Instead of spending every train trip on your phone, use some of your journeys to observe what’s going on around you. What can you hear? Tinny music escaping earbuds? Rustling newspapers? A dry, scratchy cough from the guy in the seat behind? What about smells? Damp clothing? Burnt coffee beans? What can you feel? Scratchy polyamide seats rubbing against your thighs? The centre pole digging into your rib cage?
Go for a walk in your lunch break and try the same task. If you can’t get away from your workplace, do this activity in your staff kitchen or cafeteria.
Sharpening your senses is all about noticing your surroundings and being fully present in the activity that you’re doing. That could be anything from driving on the freeway to brushing your teeth. It’s something you can try at anytime. I’ve recently taken up pilates and here are a few sensory notes I made after one of my classes.
As we finish the last set, I feel the warmth in my scalp as the sweat trickles between my hair roots. My legs shake with the aftershock. The instructor passes us wet wipes to clean down the equipment for the next class. A passing odour of sweat mingled with disinfectant. Then I’m out in reception. Cheerful voices. The creaking and banging of locker doors. We cluster around the glass jugs of camomile tea resting on oil burners, stiff fingers clasping paper cups. I take a sip, savoring the flowery aftertaste that rolls over my parched tongue.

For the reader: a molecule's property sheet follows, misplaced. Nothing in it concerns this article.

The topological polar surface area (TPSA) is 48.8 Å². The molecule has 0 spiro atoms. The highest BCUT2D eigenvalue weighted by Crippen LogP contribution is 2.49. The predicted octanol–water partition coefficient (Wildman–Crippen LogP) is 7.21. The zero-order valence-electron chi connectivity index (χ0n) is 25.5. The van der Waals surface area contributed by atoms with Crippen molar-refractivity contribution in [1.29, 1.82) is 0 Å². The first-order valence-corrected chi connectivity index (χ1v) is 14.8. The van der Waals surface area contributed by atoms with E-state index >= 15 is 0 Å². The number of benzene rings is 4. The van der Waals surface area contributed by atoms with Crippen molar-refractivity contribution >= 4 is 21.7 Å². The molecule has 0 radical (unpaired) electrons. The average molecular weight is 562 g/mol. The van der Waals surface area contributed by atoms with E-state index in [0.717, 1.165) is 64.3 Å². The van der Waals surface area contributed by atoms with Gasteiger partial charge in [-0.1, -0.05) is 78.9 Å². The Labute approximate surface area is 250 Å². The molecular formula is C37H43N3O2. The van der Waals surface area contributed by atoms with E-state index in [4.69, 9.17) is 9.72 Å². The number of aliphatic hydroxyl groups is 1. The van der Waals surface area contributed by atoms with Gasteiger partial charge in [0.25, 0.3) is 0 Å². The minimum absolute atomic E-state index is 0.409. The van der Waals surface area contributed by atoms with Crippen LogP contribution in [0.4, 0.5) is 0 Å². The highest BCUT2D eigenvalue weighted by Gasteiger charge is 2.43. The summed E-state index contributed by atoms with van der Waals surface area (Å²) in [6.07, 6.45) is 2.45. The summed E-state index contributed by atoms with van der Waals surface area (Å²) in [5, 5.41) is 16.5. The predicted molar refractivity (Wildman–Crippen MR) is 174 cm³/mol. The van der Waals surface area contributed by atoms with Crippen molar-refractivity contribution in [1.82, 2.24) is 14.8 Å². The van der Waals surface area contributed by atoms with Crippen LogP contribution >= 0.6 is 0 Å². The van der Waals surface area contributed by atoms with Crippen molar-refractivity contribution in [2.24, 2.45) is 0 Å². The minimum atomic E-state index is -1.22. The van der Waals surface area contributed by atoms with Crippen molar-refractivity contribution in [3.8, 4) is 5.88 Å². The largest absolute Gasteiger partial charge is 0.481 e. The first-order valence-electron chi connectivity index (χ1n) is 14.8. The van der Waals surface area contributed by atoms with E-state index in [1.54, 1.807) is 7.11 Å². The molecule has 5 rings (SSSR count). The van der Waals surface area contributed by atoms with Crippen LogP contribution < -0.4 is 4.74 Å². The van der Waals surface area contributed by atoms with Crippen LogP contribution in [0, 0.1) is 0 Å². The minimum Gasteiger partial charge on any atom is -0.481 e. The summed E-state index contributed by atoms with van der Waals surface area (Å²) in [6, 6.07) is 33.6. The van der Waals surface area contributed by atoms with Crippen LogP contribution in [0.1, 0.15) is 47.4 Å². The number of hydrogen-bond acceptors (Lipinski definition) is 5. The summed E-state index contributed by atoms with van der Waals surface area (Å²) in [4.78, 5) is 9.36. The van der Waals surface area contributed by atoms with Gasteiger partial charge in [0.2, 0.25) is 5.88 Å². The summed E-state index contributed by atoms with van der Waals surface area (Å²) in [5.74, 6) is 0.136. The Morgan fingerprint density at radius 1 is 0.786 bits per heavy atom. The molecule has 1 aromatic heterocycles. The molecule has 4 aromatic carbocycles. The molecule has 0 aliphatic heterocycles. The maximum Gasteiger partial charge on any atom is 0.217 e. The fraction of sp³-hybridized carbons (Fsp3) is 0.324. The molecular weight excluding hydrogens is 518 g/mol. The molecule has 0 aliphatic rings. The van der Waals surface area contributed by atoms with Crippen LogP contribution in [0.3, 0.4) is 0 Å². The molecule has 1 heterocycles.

When I’m reading, I also try to pay attention to how writers incorporate different senses into their work.
Don’t restrict yourself to books. TV series are also great places for picking up sensory language. Watch cooking programmes, interior design series, talent shows and advertisements. What language do they use to describe the tastes, smells, sounds and textures they come across?
So many of us are drawn to writing because we feel like we’re only skimming the surface if we don’t pick up a pen and dive in. Creative writing gives us the medium to go deeper and really immerse ourselves in life.
“Writers live twice. They go along with their regular life, are as fast as anyone in the grocery store, crossing the street, getting dressed for work in the morning. But there’s another part of them that they have been training. The one that lives everything a second time. That sits down and sees their life again and goes over it. Looks at the texture and details.”
– Living Twice, Writing Down the Bones: Freeing the Writer Within by Natalie Goldberg
Listen to the world.
Smell it, taste it, touch it.
Engage your senses in everything you do.
That way you’ll get to live both your lives to their fullest potential.
My first novel – published in 2005 and still going strong on Amazon.com